How Supreme Court’s recent decisions will affect Florida

Before closing out its current term, the Supreme Court ruled on three major cases that will affect the lives of millions of Americans in the coming months and years.

Students, young professionals and members of the LGBTQ+ community saw major setbacks as the court’s conservative majority ruled against using race as a factor in college admissions, knocked down President Biden’s student loan relief plan and gave an opening for certain businesses to deny services to individuals based on the providers’ religious views.  

These decisions will affect each region in the country differently, but as the Sunshine State deals with rising political tensions in issues such as academic freedom, the protection of individuals in the LGBTQ+ community and an increasing financial strain for young professionals in the state, June’s Supreme Court decisions may prove to be uniquely consequential for Floridians. 

Student loans

Supreme Court June 30th hours before student loans relief plan was overruled. (Samuel Larreal/Caplin News)

After the high court struck down President Biden’s loan relief plan, intended to eliminate up to $20,000 in student debt for tens of millions in the country, borrowers nationwide will likely need to restart their loan payments by the end of the year. 

In Florida, almost three million people – about 12 percent of state residents – have outstanding federal student loans, according to the U.S. Department of Education.  

“It’s definitely something I didn’t think I was going to have to handle again until recently, so it’s going to be more of a burden for me and my family,” said Thomas Marin, a graduate student at Florida International University. 

Marin studies English literature and has one year left to complete his degree. He shares the stress of student loans with others in his life.

“There’s more than one person in my household that has student loans, and not paying them for such a long time has allowed us to sort through COVID and other situations (…) so it’s going to be tough,” said Marin.

The student loan payment and interest accruement paused in March 2020 during the height of the pandemic and had been extended nine times. The Biden administration had considered yet another extension, but was waiting for the court’s ruling.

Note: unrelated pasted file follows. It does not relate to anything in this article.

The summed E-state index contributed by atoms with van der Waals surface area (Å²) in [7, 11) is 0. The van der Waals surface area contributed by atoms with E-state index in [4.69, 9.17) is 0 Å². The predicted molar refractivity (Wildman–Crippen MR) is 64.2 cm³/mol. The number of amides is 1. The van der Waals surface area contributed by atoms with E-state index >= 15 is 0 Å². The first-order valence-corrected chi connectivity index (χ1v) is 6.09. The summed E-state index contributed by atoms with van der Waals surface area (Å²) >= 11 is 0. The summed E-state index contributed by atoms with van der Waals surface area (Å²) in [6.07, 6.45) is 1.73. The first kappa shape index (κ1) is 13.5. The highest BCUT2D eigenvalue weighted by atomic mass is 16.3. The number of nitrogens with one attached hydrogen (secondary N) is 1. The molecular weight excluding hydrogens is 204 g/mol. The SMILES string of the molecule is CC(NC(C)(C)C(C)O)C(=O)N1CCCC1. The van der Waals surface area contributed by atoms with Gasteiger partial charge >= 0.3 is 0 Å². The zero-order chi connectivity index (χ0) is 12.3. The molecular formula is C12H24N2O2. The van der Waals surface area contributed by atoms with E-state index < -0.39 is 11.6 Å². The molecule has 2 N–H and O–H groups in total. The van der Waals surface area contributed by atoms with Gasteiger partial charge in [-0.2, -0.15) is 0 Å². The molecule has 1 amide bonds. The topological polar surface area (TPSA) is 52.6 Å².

People carrying student debt should start by figuring out what has changed since they last made student loan payments, according to the Education Department. But in the case of many recent graduates like Marin, who have not made a single payment towards their student loans, they need to find out who their loan provider is and how to set up a payment plan as soon as possible.

Payees can check their student loan provider by entering the Federal Student Aid website

Although President Biden has mentioned his intentions to reinstate a new plan to pardon a certain amount of student loans, there is still a lot of uncertainty around the subject. It is unclear if this new plan would again be challenged by the courts or if it would address the main issue of raising tuition costs. Biden himself has said that any new proposal would entail a smaller amount and take “a long time” to implement.

Affirmative action

Asian students protest SCOTUS’ decision to overrule race-conscious admissions (Samuel Larreal/Caplin News)

In Florida, the use of race-conscious university admissions has been banned since 1999. Although the SCOTUS decision will not affect students applying to universities within the state, Florida could be an example of how this ruling might affect higher education institutions nationwide.

In the decades since the state banned the use of race in university admissions, Black and Hispanic students have been increasingly underrepresented in Florida public institutions, according to data provided by the National Center for Education Statistics

In 1999, 23 percent of high school seniors in Florida were Black. In that fall, there were only 18 percent of Black undergraduate freshmen. In 2007, 22 percent of high school seniors were black, but the share of Black undergraduate freshmen had dropped to 15 percent.